My personal view is that with the spring lockdown in 2021 to get things under control, we should have maintained adequate mitigation while we vaccinated as many people as possible, including children. It doesn’t mean more lockdown, it’s a bit like extinguishing the fire by flooding the ground than fighting to put out the fire. New outbreaks are much easier to control if you’re starting with a low level of infection, especially in a highly vaccinated population.

Now, it is important to emphasize that it will be okay to avoid more lockdowns – like the fire analogy, if you turn your back when the fire is still smoldering, it will inevitably come back . Lockdowns are extreme measures, the fact is that we need three points for policy failure in our view, and this leaves us at a loss with fewer options going forward…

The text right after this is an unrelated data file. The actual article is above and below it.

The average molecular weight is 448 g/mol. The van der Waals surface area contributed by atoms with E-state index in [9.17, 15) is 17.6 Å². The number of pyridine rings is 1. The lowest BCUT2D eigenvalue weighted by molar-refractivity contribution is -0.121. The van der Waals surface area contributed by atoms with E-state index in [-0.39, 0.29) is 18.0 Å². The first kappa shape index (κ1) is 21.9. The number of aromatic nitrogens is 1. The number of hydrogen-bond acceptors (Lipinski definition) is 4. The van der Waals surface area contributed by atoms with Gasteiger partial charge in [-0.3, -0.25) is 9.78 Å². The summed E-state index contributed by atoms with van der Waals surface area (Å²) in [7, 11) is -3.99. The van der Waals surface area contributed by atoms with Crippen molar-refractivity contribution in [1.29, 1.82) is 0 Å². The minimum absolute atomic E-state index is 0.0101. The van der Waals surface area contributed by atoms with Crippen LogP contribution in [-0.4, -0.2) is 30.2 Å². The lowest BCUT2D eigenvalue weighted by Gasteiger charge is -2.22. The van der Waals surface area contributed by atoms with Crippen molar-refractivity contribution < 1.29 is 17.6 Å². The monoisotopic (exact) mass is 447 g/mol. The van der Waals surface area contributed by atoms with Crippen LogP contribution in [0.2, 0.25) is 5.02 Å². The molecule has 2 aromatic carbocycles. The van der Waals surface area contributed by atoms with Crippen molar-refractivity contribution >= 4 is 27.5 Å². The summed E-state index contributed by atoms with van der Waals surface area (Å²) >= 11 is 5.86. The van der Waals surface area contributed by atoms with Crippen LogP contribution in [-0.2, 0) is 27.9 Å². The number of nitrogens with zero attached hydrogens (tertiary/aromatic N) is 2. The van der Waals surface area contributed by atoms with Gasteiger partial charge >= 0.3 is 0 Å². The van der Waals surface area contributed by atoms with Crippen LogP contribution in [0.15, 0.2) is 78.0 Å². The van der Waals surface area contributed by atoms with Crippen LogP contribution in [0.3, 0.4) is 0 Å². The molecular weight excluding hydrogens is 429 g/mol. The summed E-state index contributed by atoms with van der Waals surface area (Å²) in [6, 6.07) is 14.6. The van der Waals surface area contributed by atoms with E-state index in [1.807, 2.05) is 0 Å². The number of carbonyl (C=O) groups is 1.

This is not necessarily “elimination” (though it would be ideal to aim for IMO) where there is no community spread, but instead a very low level of endemic infection where our immunity outweighs the virus’s ability to mutate. and rt is always ~1…very much like measles.

Question – English and Proud6621

Hi Dr. Steve,

Can you confirm or deny that pharmaceutical companies fund vaccine research and lobby/donate to the government to create favorable policies for them? Many feel this is an important topic because it clearly creates a conflict of interest.

Best wishes,

ep

Answer – Dr. Griffin

Hi EP.

Not to my knowledge. Vaccines were procured through the Vaccine Task Force, independent of the government. MHRA and JCVI are also independent bodies. Clearly the need for vaccines is driven by public health. Companies need to submit huge amounts of data to get approval from MHRA – this was done through the EUA to expedite things in terms of red tape, but it is being completed in due course, For example, the FDA gave Pfizer full approval.